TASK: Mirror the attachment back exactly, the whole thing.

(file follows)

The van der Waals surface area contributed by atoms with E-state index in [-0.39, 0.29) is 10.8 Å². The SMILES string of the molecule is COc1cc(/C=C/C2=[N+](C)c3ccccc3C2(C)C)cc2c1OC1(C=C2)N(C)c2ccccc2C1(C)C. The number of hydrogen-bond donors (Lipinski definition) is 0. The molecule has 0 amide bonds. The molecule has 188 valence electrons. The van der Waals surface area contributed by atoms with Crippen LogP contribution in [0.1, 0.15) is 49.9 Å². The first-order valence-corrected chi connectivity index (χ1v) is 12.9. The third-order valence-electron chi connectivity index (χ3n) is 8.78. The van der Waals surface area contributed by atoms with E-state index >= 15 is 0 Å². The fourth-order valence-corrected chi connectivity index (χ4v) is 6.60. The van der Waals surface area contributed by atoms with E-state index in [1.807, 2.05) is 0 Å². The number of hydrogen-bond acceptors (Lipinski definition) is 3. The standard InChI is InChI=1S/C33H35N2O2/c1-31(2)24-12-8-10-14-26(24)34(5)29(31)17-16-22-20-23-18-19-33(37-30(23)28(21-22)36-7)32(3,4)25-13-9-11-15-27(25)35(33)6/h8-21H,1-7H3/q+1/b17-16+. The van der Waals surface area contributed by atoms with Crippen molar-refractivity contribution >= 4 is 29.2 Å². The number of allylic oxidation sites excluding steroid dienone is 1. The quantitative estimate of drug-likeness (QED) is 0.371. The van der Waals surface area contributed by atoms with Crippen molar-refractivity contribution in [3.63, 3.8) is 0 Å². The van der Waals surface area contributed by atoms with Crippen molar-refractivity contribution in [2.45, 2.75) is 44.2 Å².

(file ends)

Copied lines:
The van der Waals surface area contributed by atoms with E-state index in [-0.39, 0.29) is 10.8 Å². The SMILES string of the molecule is COc1cc(/C=C/C2=[N+](C)c3ccccc3C2(C)C)cc2c1OC1(C=C2)N(C)c2ccccc2C1(C)C. The number of hydrogen-bond donors (Lipinski definition) is 0. The molecule has 0 amide bonds. The molecule has 188 valence electrons. The van der Waals surface area contributed by atoms with Crippen LogP contribution in [0.1, 0.15) is 49.9 Å². The first-order valence-corrected chi connectivity index (χ1v) is 12.9. The third-order valence-electron chi connectivity index (χ3n) is 8.78. The van der Waals surface area contributed by atoms with E-state index >= 15 is 0 Å². The fourth-order valence-corrected chi connectivity index (χ4v) is 6.60. The van der Waals surface area contributed by atoms with E-state index in [1.807, 2.05) is 0 Å². The number of hydrogen-bond acceptors (Lipinski definition) is 3. The standard InChI is InChI=1S/C33H35N2O2/c1-31(2)24-12-8-10-14-26(24)34(5)29(31)17-16-22-20-23-18-19-33(37-30(23)28(21-22)36-7)32(3,4)25-13-9-11-15-27(25)35(33)6/h8-21H,1-7H3/q+1/b17-16+. The van der Waals surface area contributed by atoms with Crippen molar-refractivity contribution >= 4 is 29.2 Å². The number of allylic oxidation sites excluding steroid dienone is 1. The quantitative estimate of drug-likeness (QED) is 0.371. The van der Waals surface area contributed by atoms with Crippen molar-refractivity contribution in [3.63, 3.8) is 0 Å². The van der Waals surface area contributed by atoms with Crippen molar-refractivity contribution in [2.45, 2.75) is 44.2 Å².